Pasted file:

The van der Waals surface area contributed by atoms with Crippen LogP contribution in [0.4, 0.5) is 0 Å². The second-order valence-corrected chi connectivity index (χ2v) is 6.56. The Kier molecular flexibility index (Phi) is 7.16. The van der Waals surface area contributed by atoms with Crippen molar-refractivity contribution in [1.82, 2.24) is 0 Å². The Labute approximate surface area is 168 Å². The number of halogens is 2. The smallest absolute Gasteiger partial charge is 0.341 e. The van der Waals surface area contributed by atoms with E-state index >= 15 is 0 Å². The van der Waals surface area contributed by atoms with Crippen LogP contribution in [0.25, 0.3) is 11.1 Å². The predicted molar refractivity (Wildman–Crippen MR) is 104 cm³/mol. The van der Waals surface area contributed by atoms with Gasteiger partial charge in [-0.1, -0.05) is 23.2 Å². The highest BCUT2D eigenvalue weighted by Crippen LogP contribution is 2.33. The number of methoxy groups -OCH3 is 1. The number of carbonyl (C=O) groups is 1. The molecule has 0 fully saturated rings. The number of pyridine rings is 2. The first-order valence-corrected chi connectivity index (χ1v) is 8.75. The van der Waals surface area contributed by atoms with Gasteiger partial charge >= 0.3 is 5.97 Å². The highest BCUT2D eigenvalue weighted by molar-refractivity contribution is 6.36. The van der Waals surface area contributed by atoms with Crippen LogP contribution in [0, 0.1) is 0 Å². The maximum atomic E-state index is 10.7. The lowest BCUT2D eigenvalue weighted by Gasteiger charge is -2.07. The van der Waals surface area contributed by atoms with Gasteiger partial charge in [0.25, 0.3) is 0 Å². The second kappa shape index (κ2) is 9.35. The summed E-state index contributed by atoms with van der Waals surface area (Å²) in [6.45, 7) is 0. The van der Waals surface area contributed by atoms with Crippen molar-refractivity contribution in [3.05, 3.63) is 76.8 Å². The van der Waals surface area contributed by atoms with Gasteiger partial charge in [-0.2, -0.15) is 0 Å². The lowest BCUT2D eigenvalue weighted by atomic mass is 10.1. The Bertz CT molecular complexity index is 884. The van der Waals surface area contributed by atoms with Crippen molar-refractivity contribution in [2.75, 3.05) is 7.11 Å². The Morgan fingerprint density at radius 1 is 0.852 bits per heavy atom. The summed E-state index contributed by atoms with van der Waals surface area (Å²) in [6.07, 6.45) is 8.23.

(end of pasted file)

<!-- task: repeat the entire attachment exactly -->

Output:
The van der Waals surface area contributed by atoms with Crippen LogP contribution in [0.4, 0.5) is 0 Å². The second-order valence-corrected chi connectivity index (χ2v) is 6.56. The Kier molecular flexibility index (Phi) is 7.16. The van der Waals surface area contributed by atoms with Crippen molar-refractivity contribution in [1.82, 2.24) is 0 Å². The Labute approximate surface area is 168 Å². The number of halogens is 2. The smallest absolute Gasteiger partial charge is 0.341 e. The van der Waals surface area contributed by atoms with E-state index >= 15 is 0 Å². The van der Waals surface area contributed by atoms with Crippen LogP contribution in [0.25, 0.3) is 11.1 Å². The predicted molar refractivity (Wildman–Crippen MR) is 104 cm³/mol. The van der Waals surface area contributed by atoms with Gasteiger partial charge in [-0.1, -0.05) is 23.2 Å². The highest BCUT2D eigenvalue weighted by Crippen LogP contribution is 2.33. The number of methoxy groups -OCH3 is 1. The number of carbonyl (C=O) groups is 1. The molecule has 0 fully saturated rings. The number of pyridine rings is 2. The first-order valence-corrected chi connectivity index (χ1v) is 8.75. The van der Waals surface area contributed by atoms with Gasteiger partial charge >= 0.3 is 5.97 Å². The highest BCUT2D eigenvalue weighted by molar-refractivity contribution is 6.36. The van der Waals surface area contributed by atoms with Crippen LogP contribution in [0, 0.1) is 0 Å². The maximum atomic E-state index is 10.7. The lowest BCUT2D eigenvalue weighted by Gasteiger charge is -2.07. The van der Waals surface area contributed by atoms with Gasteiger partial charge in [0.25, 0.3) is 0 Å². The second kappa shape index (κ2) is 9.35. The summed E-state index contributed by atoms with van der Waals surface area (Å²) in [6.45, 7) is 0. The van der Waals surface area contributed by atoms with Crippen molar-refractivity contribution in [3.05, 3.63) is 76.8 Å². The van der Waals surface area contributed by atoms with Gasteiger partial charge in [-0.2, -0.15) is 0 Å². The lowest BCUT2D eigenvalue weighted by atomic mass is 10.1. The Bertz CT molecular complexity index is 884. The van der Waals surface area contributed by atoms with Crippen molar-refractivity contribution in [2.75, 3.05) is 7.11 Å². The Morgan fingerprint density at radius 1 is 0.852 bits per heavy atom. The summed E-state index contributed by atoms with van der Waals surface area (Å²) in [6.07, 6.45) is 8.23.